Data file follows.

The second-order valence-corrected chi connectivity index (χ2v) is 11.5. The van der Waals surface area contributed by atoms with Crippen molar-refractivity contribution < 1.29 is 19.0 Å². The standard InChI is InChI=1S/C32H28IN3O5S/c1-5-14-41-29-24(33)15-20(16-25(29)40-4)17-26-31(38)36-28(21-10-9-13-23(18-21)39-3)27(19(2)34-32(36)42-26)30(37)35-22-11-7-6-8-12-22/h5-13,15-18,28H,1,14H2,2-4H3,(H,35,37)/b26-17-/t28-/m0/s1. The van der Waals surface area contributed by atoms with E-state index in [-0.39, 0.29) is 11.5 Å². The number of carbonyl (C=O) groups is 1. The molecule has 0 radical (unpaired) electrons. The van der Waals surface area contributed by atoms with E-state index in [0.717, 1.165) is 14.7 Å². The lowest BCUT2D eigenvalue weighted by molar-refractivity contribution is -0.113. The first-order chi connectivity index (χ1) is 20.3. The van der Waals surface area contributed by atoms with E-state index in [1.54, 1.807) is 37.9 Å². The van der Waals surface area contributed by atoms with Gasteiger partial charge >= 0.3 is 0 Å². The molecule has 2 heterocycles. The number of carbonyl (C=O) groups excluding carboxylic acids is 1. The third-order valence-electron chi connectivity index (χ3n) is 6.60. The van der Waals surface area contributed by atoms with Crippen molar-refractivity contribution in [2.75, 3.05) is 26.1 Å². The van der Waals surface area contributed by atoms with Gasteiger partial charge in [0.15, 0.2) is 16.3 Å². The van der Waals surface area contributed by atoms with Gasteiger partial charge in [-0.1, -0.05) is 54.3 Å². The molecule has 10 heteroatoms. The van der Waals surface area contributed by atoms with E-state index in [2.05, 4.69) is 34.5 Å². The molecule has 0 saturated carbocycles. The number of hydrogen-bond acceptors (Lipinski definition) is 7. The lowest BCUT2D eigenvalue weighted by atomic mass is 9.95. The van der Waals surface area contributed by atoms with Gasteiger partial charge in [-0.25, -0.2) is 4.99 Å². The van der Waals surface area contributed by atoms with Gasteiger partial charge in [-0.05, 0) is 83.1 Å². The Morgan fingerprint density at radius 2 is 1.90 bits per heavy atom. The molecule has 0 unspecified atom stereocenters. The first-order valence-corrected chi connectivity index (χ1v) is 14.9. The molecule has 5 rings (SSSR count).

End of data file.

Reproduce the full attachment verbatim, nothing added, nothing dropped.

The second-order valence-corrected chi connectivity index (χ2v) is 11.5. The van der Waals surface area contributed by atoms with Crippen molar-refractivity contribution < 1.29 is 19.0 Å². The standard InChI is InChI=1S/C32H28IN3O5S/c1-5-14-41-29-24(33)15-20(16-25(29)40-4)17-26-31(38)36-28(21-10-9-13-23(18-21)39-3)27(19(2)34-32(36)42-26)30(37)35-22-11-7-6-8-12-22/h5-13,15-18,28H,1,14H2,2-4H3,(H,35,37)/b26-17-/t28-/m0/s1. The van der Waals surface area contributed by atoms with E-state index in [-0.39, 0.29) is 11.5 Å². The number of carbonyl (C=O) groups is 1. The molecule has 0 radical (unpaired) electrons. The van der Waals surface area contributed by atoms with E-state index in [0.717, 1.165) is 14.7 Å². The lowest BCUT2D eigenvalue weighted by molar-refractivity contribution is -0.113. The first-order chi connectivity index (χ1) is 20.3. The van der Waals surface area contributed by atoms with E-state index in [1.54, 1.807) is 37.9 Å². The van der Waals surface area contributed by atoms with Gasteiger partial charge >= 0.3 is 0 Å². The molecule has 2 heterocycles. The number of carbonyl (C=O) groups excluding carboxylic acids is 1. The third-order valence-electron chi connectivity index (χ3n) is 6.60. The van der Waals surface area contributed by atoms with Crippen molar-refractivity contribution in [2.75, 3.05) is 26.1 Å². The van der Waals surface area contributed by atoms with Gasteiger partial charge in [0.15, 0.2) is 16.3 Å². The van der Waals surface area contributed by atoms with Gasteiger partial charge in [-0.1, -0.05) is 54.3 Å². The molecule has 10 heteroatoms. The van der Waals surface area contributed by atoms with E-state index in [2.05, 4.69) is 34.5 Å². The molecule has 0 saturated carbocycles. The number of hydrogen-bond acceptors (Lipinski definition) is 7. The lowest BCUT2D eigenvalue weighted by atomic mass is 9.95. The van der Waals surface area contributed by atoms with Gasteiger partial charge in [-0.25, -0.2) is 4.99 Å². The van der Waals surface area contributed by atoms with Gasteiger partial charge in [-0.05, 0) is 83.1 Å². The Morgan fingerprint density at radius 2 is 1.90 bits per heavy atom. The molecule has 0 unspecified atom stereocenters. The first-order valence-corrected chi connectivity index (χ1v) is 14.9. The molecule has 5 rings (SSSR count).